Sarantis Kalyvitis (AUEB), Margarita Katsimi (AUEB and CESIfo), Evi Pappa (EUI), Brandon J. Restrepo (USDA)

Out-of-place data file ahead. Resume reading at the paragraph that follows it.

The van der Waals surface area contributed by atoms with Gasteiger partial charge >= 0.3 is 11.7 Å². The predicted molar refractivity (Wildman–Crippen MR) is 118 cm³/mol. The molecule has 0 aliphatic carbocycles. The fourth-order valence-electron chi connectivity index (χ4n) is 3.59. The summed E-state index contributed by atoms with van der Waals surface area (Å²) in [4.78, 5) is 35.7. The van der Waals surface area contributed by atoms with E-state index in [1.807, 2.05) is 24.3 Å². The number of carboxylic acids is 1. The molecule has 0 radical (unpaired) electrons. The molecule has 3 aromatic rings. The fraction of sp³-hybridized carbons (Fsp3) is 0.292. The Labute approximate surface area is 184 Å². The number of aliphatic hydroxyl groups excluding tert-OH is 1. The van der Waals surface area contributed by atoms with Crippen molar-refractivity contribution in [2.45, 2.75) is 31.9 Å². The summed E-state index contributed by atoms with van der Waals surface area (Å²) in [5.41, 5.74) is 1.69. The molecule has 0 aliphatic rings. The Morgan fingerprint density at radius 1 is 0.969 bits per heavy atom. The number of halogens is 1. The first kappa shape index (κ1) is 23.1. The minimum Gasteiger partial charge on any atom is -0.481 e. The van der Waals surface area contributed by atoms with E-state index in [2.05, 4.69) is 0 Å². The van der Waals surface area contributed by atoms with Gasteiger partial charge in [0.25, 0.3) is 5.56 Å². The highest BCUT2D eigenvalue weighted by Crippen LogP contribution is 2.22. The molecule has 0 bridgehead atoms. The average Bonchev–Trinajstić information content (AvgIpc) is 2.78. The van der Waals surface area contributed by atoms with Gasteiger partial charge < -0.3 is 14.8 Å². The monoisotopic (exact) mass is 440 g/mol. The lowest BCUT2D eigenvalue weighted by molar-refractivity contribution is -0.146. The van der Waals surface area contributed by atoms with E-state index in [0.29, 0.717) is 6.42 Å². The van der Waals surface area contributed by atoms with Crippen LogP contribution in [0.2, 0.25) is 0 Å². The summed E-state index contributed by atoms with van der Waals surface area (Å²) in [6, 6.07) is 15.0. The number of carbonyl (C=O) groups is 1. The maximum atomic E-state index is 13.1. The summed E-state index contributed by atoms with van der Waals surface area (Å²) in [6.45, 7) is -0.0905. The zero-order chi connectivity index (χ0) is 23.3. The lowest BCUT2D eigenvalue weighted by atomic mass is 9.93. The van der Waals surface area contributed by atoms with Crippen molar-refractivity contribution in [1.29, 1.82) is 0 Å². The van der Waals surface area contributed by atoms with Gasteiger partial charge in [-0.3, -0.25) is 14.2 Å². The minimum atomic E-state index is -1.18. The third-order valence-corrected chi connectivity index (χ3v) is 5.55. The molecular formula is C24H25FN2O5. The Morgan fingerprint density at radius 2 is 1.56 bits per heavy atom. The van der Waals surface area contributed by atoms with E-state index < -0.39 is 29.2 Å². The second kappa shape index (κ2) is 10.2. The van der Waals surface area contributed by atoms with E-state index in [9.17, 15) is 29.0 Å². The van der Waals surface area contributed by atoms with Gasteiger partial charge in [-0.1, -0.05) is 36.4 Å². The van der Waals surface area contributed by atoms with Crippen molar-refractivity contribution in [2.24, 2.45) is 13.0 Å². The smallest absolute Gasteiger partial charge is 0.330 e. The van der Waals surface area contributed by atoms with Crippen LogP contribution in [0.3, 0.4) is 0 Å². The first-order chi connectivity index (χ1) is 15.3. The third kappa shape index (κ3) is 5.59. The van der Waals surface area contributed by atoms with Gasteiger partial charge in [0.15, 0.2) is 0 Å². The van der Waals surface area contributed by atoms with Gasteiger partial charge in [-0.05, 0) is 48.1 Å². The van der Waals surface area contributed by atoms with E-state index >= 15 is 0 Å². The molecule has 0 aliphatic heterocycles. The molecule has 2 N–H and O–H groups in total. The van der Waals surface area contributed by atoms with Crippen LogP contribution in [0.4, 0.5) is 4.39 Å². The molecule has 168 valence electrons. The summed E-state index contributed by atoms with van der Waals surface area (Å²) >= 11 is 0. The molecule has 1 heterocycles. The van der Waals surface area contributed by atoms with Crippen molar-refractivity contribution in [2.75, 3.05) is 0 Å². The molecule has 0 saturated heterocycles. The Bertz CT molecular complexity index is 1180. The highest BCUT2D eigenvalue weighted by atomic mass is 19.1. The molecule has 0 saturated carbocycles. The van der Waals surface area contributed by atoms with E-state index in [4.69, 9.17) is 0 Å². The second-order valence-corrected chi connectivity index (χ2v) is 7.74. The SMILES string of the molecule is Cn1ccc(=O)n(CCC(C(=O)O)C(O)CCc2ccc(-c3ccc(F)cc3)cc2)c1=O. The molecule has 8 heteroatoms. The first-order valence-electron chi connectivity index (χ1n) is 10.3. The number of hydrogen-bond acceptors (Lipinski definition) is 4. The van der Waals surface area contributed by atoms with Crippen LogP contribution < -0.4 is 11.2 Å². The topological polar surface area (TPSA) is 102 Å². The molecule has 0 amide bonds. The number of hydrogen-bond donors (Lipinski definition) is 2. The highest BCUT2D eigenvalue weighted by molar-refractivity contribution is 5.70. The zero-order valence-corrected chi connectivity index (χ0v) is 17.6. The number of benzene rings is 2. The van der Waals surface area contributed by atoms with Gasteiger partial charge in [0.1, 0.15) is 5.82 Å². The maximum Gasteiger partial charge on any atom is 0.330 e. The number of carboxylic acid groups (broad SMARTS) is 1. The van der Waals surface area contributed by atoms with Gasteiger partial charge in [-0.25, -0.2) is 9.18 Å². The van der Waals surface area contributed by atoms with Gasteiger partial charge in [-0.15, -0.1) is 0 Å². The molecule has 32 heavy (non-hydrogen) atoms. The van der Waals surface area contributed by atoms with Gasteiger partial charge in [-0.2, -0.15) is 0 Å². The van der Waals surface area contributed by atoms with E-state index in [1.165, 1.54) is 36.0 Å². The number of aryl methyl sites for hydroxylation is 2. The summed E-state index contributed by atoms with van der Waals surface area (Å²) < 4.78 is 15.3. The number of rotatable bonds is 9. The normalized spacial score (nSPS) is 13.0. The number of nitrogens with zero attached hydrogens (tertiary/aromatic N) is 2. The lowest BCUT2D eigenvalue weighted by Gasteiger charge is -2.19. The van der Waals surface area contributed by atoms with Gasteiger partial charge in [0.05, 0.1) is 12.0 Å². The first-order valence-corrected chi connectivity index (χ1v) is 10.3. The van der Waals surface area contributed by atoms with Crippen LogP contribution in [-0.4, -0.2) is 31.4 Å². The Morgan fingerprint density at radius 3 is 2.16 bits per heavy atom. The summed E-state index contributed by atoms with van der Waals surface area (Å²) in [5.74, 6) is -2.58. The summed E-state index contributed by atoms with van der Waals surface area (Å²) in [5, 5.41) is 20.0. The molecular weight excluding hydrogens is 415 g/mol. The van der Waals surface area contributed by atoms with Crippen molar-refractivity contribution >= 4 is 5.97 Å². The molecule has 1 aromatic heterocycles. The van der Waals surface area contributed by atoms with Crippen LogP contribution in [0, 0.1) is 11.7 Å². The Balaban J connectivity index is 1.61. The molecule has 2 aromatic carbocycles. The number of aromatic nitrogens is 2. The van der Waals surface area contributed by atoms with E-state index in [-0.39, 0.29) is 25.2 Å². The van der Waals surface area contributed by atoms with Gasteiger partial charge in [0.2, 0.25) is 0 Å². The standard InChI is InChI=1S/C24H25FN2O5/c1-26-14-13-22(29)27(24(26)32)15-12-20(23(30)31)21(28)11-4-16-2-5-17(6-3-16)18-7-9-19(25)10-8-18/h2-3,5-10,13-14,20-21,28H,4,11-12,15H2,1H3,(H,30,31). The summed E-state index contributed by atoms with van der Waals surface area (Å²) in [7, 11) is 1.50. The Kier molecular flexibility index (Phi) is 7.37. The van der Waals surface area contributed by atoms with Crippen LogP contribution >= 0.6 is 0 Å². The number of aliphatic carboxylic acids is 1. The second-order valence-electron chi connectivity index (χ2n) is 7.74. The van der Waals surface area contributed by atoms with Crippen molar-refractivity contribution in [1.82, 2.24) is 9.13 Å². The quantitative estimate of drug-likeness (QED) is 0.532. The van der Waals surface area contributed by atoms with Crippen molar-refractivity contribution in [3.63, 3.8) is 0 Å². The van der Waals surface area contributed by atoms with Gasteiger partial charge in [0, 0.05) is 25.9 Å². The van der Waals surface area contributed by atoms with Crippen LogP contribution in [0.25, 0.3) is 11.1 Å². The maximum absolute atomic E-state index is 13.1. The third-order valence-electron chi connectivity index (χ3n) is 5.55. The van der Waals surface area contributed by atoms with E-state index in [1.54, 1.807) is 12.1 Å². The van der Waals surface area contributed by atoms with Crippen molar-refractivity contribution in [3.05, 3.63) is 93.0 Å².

Abstract: We estimate the effect of euro adoption on trade using data on Greek exporters spanning over the period 1999-2007. The overall impact of the euro on the value of exports was negative, but it masks important heterogeneity across firms with different levels of pre-euro productivity. Our estimates indicate that the volume of exports of initially low productivity firms fell by 31%, whereas the prices set by initially high-productivity firms rose by 11%. This dual effect is not driven by changes in financial conditions. Initially high productivity exporters also faced a productivity drop following euro adoption. The combined evidence suggests that initially high-productivity exporters faced increased demand and costs, whereas initially low-productivity exporters faced an adverse demand shift. These differential demand shifts are partially confirmed by movements in firm markups.